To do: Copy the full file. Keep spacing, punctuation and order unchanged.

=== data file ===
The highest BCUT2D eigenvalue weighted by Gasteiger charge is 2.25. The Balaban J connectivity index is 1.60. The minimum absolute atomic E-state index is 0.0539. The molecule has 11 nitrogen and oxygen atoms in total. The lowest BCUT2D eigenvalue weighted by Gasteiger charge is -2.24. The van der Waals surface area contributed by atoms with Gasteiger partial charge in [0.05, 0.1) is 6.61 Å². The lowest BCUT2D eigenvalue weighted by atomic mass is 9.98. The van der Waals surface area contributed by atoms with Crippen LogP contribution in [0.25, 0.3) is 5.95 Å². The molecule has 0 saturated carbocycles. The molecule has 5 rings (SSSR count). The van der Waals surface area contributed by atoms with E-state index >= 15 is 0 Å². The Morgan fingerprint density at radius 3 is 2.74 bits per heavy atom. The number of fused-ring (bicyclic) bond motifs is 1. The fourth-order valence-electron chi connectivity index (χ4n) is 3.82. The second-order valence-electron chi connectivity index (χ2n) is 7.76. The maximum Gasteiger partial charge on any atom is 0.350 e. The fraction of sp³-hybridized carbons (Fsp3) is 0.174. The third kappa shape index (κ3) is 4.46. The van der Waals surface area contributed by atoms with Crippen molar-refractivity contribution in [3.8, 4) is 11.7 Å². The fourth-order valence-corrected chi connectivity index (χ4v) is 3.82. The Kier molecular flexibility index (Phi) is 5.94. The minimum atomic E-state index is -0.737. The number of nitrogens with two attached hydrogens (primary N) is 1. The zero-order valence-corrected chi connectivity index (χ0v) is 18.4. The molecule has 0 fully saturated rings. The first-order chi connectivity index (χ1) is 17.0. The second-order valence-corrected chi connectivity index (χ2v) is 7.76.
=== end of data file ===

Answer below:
The highest BCUT2D eigenvalue weighted by Gasteiger charge is 2.25. The Balaban J connectivity index is 1.60. The minimum absolute atomic E-state index is 0.0539. The molecule has 11 nitrogen and oxygen atoms in total. The lowest BCUT2D eigenvalue weighted by Gasteiger charge is -2.24. The van der Waals surface area contributed by atoms with Gasteiger partial charge in [0.05, 0.1) is 6.61 Å². The lowest BCUT2D eigenvalue weighted by atomic mass is 9.98. The van der Waals surface area contributed by atoms with Crippen LogP contribution in [0.25, 0.3) is 5.95 Å². The molecule has 0 saturated carbocycles. The molecule has 5 rings (SSSR count). The van der Waals surface area contributed by atoms with E-state index >= 15 is 0 Å². The Morgan fingerprint density at radius 3 is 2.74 bits per heavy atom. The number of fused-ring (bicyclic) bond motifs is 1. The fourth-order valence-electron chi connectivity index (χ4n) is 3.82. The second-order valence-electron chi connectivity index (χ2n) is 7.76. The maximum Gasteiger partial charge on any atom is 0.350 e. The fraction of sp³-hybridized carbons (Fsp3) is 0.174. The third kappa shape index (κ3) is 4.46. The van der Waals surface area contributed by atoms with Crippen molar-refractivity contribution in [3.8, 4) is 11.7 Å². The fourth-order valence-corrected chi connectivity index (χ4v) is 3.82. The Kier molecular flexibility index (Phi) is 5.94. The minimum atomic E-state index is -0.737. The number of nitrogens with two attached hydrogens (primary N) is 1. The zero-order valence-corrected chi connectivity index (χ0v) is 18.4. The molecule has 0 fully saturated rings. The first-order chi connectivity index (χ1) is 17.0. The second-order valence-corrected chi connectivity index (χ2v) is 7.76.